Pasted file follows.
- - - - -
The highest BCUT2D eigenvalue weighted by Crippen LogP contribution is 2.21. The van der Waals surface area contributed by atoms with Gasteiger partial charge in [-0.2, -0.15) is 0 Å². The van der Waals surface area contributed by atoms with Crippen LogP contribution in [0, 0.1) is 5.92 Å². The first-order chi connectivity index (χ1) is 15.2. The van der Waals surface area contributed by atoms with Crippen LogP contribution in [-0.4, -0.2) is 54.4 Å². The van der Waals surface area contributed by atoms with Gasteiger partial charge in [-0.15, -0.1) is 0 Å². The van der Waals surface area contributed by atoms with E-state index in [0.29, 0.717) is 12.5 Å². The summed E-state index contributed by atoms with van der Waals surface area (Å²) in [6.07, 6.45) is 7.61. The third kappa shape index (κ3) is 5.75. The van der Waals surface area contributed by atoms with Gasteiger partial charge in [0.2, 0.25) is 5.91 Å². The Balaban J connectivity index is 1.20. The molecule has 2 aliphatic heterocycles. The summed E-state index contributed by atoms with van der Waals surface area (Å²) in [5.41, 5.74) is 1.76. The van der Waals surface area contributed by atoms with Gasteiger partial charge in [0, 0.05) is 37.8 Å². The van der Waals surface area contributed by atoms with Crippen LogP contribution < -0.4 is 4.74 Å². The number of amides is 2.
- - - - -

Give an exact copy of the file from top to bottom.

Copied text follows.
The highest BCUT2D eigenvalue weighted by Crippen LogP contribution is 2.21. The van der Waals surface area contributed by atoms with Gasteiger partial charge in [-0.2, -0.15) is 0 Å². The van der Waals surface area contributed by atoms with Crippen LogP contribution in [0, 0.1) is 5.92 Å². The first-order chi connectivity index (χ1) is 15.2. The van der Waals surface area contributed by atoms with Crippen LogP contribution in [-0.4, -0.2) is 54.4 Å². The van der Waals surface area contributed by atoms with Gasteiger partial charge in [-0.15, -0.1) is 0 Å². The van der Waals surface area contributed by atoms with E-state index in [0.29, 0.717) is 12.5 Å². The summed E-state index contributed by atoms with van der Waals surface area (Å²) in [6.07, 6.45) is 7.61. The third kappa shape index (κ3) is 5.75. The van der Waals surface area contributed by atoms with Gasteiger partial charge in [0.2, 0.25) is 5.91 Å². The Balaban J connectivity index is 1.20. The molecule has 2 aliphatic heterocycles. The summed E-state index contributed by atoms with van der Waals surface area (Å²) in [5.41, 5.74) is 1.76. The van der Waals surface area contributed by atoms with Gasteiger partial charge in [0, 0.05) is 37.8 Å². The van der Waals surface area contributed by atoms with Crippen LogP contribution < -0.4 is 4.74 Å². The number of amides is 2.